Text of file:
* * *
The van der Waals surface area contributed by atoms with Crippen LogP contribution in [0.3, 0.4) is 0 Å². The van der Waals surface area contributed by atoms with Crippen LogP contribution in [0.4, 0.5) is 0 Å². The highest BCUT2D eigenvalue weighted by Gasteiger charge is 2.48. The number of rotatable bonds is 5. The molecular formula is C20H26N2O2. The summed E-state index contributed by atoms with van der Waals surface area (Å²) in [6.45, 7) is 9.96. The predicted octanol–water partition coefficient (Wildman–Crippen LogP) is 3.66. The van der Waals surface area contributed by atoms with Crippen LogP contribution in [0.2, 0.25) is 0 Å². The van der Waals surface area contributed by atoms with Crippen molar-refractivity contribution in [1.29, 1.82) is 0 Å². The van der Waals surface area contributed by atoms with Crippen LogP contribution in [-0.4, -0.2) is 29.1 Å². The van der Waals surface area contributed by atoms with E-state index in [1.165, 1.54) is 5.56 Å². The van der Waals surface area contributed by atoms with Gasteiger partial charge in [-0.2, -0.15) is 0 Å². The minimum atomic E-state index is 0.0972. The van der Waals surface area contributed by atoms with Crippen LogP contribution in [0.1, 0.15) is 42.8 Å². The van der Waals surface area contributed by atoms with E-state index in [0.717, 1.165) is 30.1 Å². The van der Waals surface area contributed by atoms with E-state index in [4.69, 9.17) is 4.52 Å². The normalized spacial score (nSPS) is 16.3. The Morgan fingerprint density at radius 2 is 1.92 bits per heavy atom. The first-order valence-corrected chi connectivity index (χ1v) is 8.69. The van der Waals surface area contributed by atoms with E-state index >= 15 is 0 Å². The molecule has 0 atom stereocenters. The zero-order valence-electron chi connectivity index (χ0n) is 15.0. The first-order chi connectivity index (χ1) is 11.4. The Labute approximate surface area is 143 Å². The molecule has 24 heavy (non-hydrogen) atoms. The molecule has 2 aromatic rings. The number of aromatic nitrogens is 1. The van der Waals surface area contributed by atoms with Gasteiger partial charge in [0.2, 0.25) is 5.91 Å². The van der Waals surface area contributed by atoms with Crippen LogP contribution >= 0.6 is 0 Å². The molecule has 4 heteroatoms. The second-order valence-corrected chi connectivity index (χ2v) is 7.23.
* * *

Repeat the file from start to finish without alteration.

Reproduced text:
The van der Waals surface area contributed by atoms with Crippen LogP contribution in [0.3, 0.4) is 0 Å². The van der Waals surface area contributed by atoms with Crippen LogP contribution in [0.4, 0.5) is 0 Å². The highest BCUT2D eigenvalue weighted by Gasteiger charge is 2.48. The number of rotatable bonds is 5. The molecular formula is C20H26N2O2. The summed E-state index contributed by atoms with van der Waals surface area (Å²) in [6.45, 7) is 9.96. The predicted octanol–water partition coefficient (Wildman–Crippen LogP) is 3.66. The van der Waals surface area contributed by atoms with Crippen LogP contribution in [0.2, 0.25) is 0 Å². The van der Waals surface area contributed by atoms with Crippen molar-refractivity contribution in [1.29, 1.82) is 0 Å². The van der Waals surface area contributed by atoms with Crippen LogP contribution in [-0.4, -0.2) is 29.1 Å². The van der Waals surface area contributed by atoms with E-state index in [1.165, 1.54) is 5.56 Å². The van der Waals surface area contributed by atoms with Gasteiger partial charge in [-0.2, -0.15) is 0 Å². The minimum atomic E-state index is 0.0972. The van der Waals surface area contributed by atoms with Crippen LogP contribution in [0.1, 0.15) is 42.8 Å². The van der Waals surface area contributed by atoms with E-state index in [0.717, 1.165) is 30.1 Å². The van der Waals surface area contributed by atoms with E-state index in [4.69, 9.17) is 4.52 Å². The normalized spacial score (nSPS) is 16.3. The Morgan fingerprint density at radius 2 is 1.92 bits per heavy atom. The first-order valence-corrected chi connectivity index (χ1v) is 8.69. The van der Waals surface area contributed by atoms with E-state index >= 15 is 0 Å². The molecule has 0 atom stereocenters. The zero-order valence-electron chi connectivity index (χ0n) is 15.0. The first-order chi connectivity index (χ1) is 11.4. The Labute approximate surface area is 143 Å². The molecule has 24 heavy (non-hydrogen) atoms. The molecule has 2 aromatic rings. The number of aromatic nitrogens is 1. The van der Waals surface area contributed by atoms with Gasteiger partial charge in [0.2, 0.25) is 5.91 Å². The van der Waals surface area contributed by atoms with Crippen LogP contribution >= 0.6 is 0 Å². The molecule has 4 heteroatoms. The second-order valence-corrected chi connectivity index (χ2v) is 7.23.